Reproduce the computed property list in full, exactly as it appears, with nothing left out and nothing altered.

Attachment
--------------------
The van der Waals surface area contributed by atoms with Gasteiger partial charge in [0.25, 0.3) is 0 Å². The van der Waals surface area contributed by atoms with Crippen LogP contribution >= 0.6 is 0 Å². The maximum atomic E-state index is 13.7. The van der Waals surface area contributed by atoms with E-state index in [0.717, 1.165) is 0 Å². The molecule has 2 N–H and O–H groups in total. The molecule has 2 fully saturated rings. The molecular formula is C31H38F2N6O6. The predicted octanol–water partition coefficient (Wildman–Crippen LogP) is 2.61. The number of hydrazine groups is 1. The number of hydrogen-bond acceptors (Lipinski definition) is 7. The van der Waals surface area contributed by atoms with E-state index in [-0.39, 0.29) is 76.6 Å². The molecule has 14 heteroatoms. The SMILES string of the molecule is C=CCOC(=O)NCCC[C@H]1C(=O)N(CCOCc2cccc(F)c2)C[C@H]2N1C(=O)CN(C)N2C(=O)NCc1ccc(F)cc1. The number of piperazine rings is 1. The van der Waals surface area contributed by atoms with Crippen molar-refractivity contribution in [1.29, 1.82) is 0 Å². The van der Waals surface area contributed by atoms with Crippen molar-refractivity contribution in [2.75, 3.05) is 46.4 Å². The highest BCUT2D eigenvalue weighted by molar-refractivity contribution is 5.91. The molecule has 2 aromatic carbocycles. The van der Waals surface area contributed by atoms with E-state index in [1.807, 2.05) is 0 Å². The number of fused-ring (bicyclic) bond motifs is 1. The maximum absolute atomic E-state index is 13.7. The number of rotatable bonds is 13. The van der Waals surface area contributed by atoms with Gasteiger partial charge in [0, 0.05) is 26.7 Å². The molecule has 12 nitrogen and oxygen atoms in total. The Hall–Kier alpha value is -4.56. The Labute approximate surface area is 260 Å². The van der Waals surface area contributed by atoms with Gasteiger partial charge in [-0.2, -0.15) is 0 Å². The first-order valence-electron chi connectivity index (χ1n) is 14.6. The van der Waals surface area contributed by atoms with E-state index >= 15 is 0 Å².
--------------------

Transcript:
The van der Waals surface area contributed by atoms with Gasteiger partial charge in [0.25, 0.3) is 0 Å². The van der Waals surface area contributed by atoms with Crippen LogP contribution >= 0.6 is 0 Å². The maximum atomic E-state index is 13.7. The van der Waals surface area contributed by atoms with E-state index in [0.717, 1.165) is 0 Å². The molecule has 2 N–H and O–H groups in total. The molecule has 2 fully saturated rings. The molecular formula is C31H38F2N6O6. The predicted octanol–water partition coefficient (Wildman–Crippen LogP) is 2.61. The number of hydrazine groups is 1. The number of hydrogen-bond acceptors (Lipinski definition) is 7. The van der Waals surface area contributed by atoms with E-state index in [-0.39, 0.29) is 76.6 Å². The molecule has 14 heteroatoms. The SMILES string of the molecule is C=CCOC(=O)NCCC[C@H]1C(=O)N(CCOCc2cccc(F)c2)C[C@H]2N1C(=O)CN(C)N2C(=O)NCc1ccc(F)cc1. The number of piperazine rings is 1. The van der Waals surface area contributed by atoms with Crippen molar-refractivity contribution in [1.29, 1.82) is 0 Å². The van der Waals surface area contributed by atoms with Crippen molar-refractivity contribution in [2.75, 3.05) is 46.4 Å². The highest BCUT2D eigenvalue weighted by molar-refractivity contribution is 5.91. The molecule has 2 aromatic carbocycles. The van der Waals surface area contributed by atoms with E-state index in [1.807, 2.05) is 0 Å². The number of fused-ring (bicyclic) bond motifs is 1. The maximum absolute atomic E-state index is 13.7. The number of rotatable bonds is 13. The van der Waals surface area contributed by atoms with Gasteiger partial charge in [0, 0.05) is 26.7 Å². The molecule has 12 nitrogen and oxygen atoms in total. The Hall–Kier alpha value is -4.56. The Labute approximate surface area is 260 Å². The van der Waals surface area contributed by atoms with Gasteiger partial charge in [-0.2, -0.15) is 0 Å². The first-order valence-electron chi connectivity index (χ1n) is 14.6. The van der Waals surface area contributed by atoms with E-state index >= 15 is 0 Å².